Thursday, 23 October 2014

Why was the BBC's Frank Gardner burbling about Anders Breivik while discussing the Canadian terrorist attacks?

I turned to the BBC Ten O'Clock News tonight to hear the latest details of the Canada shootings. Obviously, it was all a bit confused. When Security Correspondent Frank Gardner was questioned live in the studio, he told us that an "Algerian" named Abdul (or Michael) Zehaf-Bibeau had been named as a possible suspect in today's killings. From what I've just read, it appears that Zehaf-Bibeau is actually a Canadian of Algerian descent, and is a recent convert to Islam.

After reminding us that no particular trerrorist group had claimed responsibility for the attacks, Gardner frantically ordered us not to jump to conclusions and reminded us that despite the assumptions we'd all jumped to when we heard about terrorist attacks in Oslo several years' ago, the perpetrator, Anders Behring Breivik, had turned out to be a "right-wing" Norwegian.

Why did Gardner (or his editor) feel it was important to remind us of this fact? Nobody in the video report that preceded his live studio slot had made claims regarding Islamist terrorism. Was the BBC worried that non-Muslim Britons watching the broadcast would immediately swarm out of their homes in search of innocent Muslims to lynch, or  mosques to burn down?

We are not children (or we really shouldn't be if we're watching television at 10pm on a school night) and we just want journalists to give us the facts, rather than have them wag their fingers at us and sternly admonish us not to jump to hasty conclusions. Very odd.

I hate to sound like a politician, but, as I head for bed, my thoughts are genuinely with the Canadian people and the family of Corporal Nathan Cirillo, the 24-year old reservist who was shot and killed in Ottawa today.


  1. Gardner's got form for this kind of thing. On BBC News 24, a couple of hours after the murder of Lee Rigby, Gardner implied (on the evidence of, according to him, a "hitherto reliable" tweeter) that the perps were recruits of the secret services. Remember, to the BBC in general and Gardner in particular, Moslems are always the innocents - even when they're murderers.

    1. Ah, but who turned them into murderers, eh?

      Like you, what get my goat is the way Western governments and left-liberal broadcasters get all gloaty and self-righteous in those very rare instances when the terrorist(s) turns out not to be Muslim. I don’t notice a similar sense of relief when, once in a blue moon, some fundamentalist Christian nutter says something untoward, or posts a slightly unpleasant video. Why are there different rules for Muslims? For instance, why, following last week’s outrage, did the Canadian authorities feel it necessary to email mullahs asking them to let them know if they or their followers felt threatened (presumably by that notoriously violent group, white indigenous non-Muslim Canadians)? The self-restraint shown by non-Muslims in Western countries is extraordinary – some Scandinavian paper prints a cartoon or some moronic American pastor burns a Koran and embassies are burned to the ground and people are killed in islamic countries by howling mobs: indigenous Christians are routinely butchered and ethnically cleansed by Muslims in Islamic countries and it barely gets mentioned here in the West.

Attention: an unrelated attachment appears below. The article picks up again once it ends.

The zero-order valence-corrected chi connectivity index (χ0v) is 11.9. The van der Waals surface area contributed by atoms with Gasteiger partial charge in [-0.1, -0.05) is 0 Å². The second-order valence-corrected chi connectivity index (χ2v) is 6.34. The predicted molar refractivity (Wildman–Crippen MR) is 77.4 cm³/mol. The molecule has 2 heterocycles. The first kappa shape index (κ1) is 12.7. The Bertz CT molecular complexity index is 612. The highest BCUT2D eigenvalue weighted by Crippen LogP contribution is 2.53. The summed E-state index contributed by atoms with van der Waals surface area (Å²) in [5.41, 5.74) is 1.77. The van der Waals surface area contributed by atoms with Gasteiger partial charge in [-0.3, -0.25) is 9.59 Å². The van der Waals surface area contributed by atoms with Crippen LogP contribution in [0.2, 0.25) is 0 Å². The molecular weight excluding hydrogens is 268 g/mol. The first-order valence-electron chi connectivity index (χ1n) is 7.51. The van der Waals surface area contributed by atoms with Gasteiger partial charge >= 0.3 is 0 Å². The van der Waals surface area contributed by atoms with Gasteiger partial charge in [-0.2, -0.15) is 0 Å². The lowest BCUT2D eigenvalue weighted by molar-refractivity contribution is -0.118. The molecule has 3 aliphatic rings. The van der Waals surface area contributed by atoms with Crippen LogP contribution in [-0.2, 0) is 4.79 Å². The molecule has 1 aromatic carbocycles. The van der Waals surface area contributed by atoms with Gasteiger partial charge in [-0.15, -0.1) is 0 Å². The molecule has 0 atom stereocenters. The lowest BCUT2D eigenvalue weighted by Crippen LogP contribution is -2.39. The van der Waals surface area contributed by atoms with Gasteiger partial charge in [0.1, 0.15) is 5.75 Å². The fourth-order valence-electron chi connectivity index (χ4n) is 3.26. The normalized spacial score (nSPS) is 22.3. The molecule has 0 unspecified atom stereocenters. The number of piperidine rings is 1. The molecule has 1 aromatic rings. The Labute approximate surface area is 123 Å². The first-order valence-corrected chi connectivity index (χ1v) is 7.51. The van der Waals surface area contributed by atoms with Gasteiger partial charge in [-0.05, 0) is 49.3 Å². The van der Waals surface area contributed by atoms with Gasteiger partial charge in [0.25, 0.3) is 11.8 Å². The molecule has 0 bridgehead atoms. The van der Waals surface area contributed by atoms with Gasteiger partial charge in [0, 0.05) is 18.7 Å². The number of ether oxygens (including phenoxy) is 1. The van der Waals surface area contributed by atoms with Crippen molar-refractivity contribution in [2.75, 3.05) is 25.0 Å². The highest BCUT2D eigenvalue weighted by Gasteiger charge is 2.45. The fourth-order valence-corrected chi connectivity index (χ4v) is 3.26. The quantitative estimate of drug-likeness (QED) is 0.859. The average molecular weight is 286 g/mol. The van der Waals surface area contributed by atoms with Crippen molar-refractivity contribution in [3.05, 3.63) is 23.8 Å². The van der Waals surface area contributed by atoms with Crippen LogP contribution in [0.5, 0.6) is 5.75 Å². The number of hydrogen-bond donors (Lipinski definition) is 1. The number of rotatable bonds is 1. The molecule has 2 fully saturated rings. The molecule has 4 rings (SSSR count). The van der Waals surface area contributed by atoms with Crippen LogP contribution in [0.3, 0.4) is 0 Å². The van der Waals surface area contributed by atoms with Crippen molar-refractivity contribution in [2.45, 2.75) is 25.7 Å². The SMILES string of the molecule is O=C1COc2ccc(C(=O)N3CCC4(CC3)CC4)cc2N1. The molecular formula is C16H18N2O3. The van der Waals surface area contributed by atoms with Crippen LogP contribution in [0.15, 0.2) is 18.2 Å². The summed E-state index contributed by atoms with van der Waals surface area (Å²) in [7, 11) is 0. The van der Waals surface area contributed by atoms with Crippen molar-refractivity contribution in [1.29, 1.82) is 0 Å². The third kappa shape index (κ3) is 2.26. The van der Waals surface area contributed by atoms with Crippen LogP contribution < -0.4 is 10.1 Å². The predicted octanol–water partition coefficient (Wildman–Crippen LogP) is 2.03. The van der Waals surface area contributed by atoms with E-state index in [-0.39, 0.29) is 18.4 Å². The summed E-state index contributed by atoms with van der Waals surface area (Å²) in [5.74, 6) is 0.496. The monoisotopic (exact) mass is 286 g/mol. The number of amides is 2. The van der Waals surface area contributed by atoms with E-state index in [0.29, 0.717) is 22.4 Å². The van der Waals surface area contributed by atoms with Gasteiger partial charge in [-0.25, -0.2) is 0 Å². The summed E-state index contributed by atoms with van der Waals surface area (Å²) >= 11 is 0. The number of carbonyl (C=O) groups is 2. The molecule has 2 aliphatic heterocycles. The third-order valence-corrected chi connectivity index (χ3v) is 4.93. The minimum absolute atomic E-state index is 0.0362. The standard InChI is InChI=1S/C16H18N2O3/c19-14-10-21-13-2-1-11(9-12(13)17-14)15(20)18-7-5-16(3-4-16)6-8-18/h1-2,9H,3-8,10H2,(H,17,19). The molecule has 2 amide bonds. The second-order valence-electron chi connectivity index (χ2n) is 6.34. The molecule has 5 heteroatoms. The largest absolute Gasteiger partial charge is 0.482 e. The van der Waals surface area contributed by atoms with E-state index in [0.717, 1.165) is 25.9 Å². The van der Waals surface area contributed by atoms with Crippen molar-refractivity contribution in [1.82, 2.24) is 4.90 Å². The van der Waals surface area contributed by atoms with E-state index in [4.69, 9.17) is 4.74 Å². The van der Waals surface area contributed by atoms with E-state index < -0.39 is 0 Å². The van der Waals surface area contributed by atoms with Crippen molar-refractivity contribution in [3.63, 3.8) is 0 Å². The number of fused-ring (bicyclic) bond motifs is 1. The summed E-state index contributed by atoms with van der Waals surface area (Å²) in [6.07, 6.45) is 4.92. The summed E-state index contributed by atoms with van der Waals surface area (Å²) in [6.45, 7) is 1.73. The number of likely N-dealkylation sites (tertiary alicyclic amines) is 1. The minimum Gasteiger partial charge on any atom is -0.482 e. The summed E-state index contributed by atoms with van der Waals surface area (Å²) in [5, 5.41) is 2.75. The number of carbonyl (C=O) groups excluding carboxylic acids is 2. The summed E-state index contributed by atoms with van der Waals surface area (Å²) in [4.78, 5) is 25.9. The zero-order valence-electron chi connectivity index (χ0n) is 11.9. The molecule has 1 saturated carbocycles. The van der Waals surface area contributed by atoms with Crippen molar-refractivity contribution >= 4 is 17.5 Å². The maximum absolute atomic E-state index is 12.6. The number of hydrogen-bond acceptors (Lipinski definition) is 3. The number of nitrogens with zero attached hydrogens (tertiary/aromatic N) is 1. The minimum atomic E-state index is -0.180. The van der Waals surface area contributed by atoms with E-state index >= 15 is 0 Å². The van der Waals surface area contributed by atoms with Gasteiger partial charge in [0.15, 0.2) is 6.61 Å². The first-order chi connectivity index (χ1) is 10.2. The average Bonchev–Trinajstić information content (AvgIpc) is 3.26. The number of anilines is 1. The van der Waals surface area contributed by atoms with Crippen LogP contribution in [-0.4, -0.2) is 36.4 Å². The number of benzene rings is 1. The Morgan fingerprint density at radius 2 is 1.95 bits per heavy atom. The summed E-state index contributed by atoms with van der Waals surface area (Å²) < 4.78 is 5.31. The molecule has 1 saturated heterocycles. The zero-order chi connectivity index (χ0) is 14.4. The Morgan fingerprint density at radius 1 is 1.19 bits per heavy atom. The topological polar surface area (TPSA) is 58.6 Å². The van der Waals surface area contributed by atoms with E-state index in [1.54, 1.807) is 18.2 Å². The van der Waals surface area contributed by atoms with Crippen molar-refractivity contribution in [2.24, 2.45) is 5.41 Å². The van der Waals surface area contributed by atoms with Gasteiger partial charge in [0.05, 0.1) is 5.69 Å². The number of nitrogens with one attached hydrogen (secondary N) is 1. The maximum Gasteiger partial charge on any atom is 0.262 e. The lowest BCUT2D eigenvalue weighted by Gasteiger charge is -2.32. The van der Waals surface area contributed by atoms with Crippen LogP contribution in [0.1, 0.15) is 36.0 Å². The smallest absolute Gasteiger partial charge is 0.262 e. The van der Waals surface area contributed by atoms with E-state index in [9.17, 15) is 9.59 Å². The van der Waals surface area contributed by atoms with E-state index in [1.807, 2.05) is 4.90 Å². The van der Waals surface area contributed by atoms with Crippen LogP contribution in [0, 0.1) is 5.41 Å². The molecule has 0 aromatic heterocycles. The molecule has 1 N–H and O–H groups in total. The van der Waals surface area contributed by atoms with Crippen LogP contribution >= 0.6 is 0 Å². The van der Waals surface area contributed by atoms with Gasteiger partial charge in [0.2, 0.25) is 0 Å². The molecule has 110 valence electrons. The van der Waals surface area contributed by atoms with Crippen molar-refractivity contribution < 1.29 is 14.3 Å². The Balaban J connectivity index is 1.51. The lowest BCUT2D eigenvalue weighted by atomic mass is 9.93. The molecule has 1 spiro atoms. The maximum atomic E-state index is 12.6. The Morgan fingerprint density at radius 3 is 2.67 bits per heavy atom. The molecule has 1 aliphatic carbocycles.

Remember, we are all guilty in a very real sense - especially in the eyes of broadcasters.

  2. I got all this on the radio yesterday as I was out...and there wasn't a word about the suspect being a mohamedian. All they said was he had long hair...sadly I don't think this is the beginning of, a long hoped for, anti-hippie agenda from the media.

    I can't remember the last time I sat down to watch the news...they are worthless.

    1. I don't know about your neck of the woods, but here there now seems to be a ban on ever referring to the colour of criminals - unless they're harmed in police custody, when, if they're black or Asian, it suddenly becomes the most important fact about them. I'm not quite sure when it became bad manners to mention this sort of detail.